Anchorman is a movie that defined the generation for generations to come. In fact, I'm pretty sure it sold out in theaters over 99% of the time. That's right, the only seats unfilled during those fateful showings were that very same fat face Mr. Burgundy is so graciously reminding to stay classy.
This news team will continue to report on the generation of generation definers, as they generate their generous definings. One thing can be sure though, they need to invent smell-o-vision so that you can bask in the glory of Brian Fantana's Venom.
I would like to remind everyone that if you don't see this movie Ron Burgundy will fight you while eating his favorite breakfast of Steak and Waffles, whilst in his hot tub. All he would need to do is glare at you and your heart will stop from the sheer awesomeness that is Ron Burgundy.
The Pants Party begins this December.
Concept for Algae Street Lamps, using up 150-200 times more CO2 than your average tree per year.
May 16, 2013 — In the wake of the sobering news that atmospheric carbon dioxide is now at its highest level in at least three million years, an important advance in the race to develop carbon-neutral renewable energy sources has been achieved. Scientists with the U.S. Department of Energy (DOE)'s Lawrence Berkeley National Laboratory (Berkeley Lab) have reported the first fully integrated nanosystem for artificial photosynthesis. While "artificial leaf" is the popular term for such a system, the key to this success was an "artificial forest."
"Similar to the chloroplasts in green plants that carry out photosynthesis, our artificial photosynthetic system is composed of two semiconductor light absorbers, an interfacial layer for charge transport, and spatially separated co-catalysts," says Peidong Yang, a chemist with Berkeley Lab's Materials Sciences Division, who led this research. "To facilitate solar water- splitting in our system, we synthesized tree-like nanowire heterostructures, consisting of silicon trunks and titanium oxide branches. Visually, arrays of these nanostructures very much resemble an artificial forest."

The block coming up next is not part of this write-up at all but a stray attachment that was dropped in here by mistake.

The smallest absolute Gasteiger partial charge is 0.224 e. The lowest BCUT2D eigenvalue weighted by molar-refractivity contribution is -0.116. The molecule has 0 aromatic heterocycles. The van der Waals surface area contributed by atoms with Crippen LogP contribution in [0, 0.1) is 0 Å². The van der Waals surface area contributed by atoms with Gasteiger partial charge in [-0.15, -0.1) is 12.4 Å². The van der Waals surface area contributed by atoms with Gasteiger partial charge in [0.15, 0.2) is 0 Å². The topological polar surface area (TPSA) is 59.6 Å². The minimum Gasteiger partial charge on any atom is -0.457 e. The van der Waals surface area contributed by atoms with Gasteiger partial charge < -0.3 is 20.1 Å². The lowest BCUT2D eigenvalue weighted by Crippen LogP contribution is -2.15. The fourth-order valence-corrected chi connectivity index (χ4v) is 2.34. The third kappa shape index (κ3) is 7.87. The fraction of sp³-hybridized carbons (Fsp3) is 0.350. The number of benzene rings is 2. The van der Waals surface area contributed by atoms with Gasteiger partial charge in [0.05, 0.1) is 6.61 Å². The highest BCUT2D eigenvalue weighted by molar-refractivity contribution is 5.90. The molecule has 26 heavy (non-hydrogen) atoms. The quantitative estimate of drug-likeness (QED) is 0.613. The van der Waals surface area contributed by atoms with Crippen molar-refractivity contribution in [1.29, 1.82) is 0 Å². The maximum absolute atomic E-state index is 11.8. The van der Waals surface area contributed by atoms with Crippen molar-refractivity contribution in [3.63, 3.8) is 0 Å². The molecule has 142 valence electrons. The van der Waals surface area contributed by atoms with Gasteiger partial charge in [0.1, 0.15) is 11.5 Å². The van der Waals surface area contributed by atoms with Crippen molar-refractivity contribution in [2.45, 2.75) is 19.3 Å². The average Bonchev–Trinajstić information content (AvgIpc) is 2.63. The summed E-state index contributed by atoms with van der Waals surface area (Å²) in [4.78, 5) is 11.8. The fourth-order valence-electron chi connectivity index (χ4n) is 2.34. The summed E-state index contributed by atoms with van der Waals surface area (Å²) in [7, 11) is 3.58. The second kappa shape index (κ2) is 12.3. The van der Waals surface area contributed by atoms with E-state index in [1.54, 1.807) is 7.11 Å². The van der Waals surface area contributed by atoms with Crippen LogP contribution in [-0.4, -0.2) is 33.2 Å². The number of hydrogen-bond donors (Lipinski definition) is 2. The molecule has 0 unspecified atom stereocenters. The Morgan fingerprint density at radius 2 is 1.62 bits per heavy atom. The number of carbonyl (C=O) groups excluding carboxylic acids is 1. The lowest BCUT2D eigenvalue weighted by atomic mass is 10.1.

The way of the future is upon us! Well, at least we're making progress. In the wake of Gas Prices soaring far above 4$/gallon, it's refreshing to see that we are making progress on other forms on energy production. Yes, it's also nice to see that it's cleaner energy too.
But all of this made me think of what kind of crazy repercussions this could have on society. If these "artificial forests" can be harnessed to create power, and they burn up more CO2 than trees do, would the fact they are more valuable than the trees themselves spawn the "Last of the Trees" scenario?
I highly doubt it will, seeing as how we have wildlife preserves and the like. Even still it does make one wonder if larger cities will take that last immersive step towards eliminating nature from their culture by planting artificial trees instead of real ones. I'm not saying it's going to be monochrome society, but it will definitely look a lot more hi-tech.
At any rate, I think it's safe to assume wind power may not be as lucrative as we once thought. The New lucrative energy business will soon be in these "Power Plants", so to speak. Get your Bitcoins, Gold Buillons and Fiat Currencies ready, we're gonna have an investment craze on our hands!
Doug looked around the departure's area for some hint to their escape route. Bags were lined in no particular fashion, and desks and kiosks were abandoned with no evidence of escape. He checked his hack on the personal terminal again, and searched for more information on emergency exits.
Personnel had to have some record of emergency routes. Don't make me say please.
Running a search protocol pulled up the information he needed. Emergency Routes were trained extensively, but the training materials were public information. The only Hostile Threat Route was through the back by customs. It appeared to lead to an armory, which connected to a system of supply trams between each station.
Why would you separate the Personnel and Supply routes?
Doug found his way to the customs area, where he was met by two guards, unarmed. One was a young man, shaking in his boots, the other a middle-aged woman who stood firm.
"Excuse me, sir. We will not resist your advancement. However, we would like to ask you what it is you seek in our station. If we can assist in any way to reduce casualties, we-"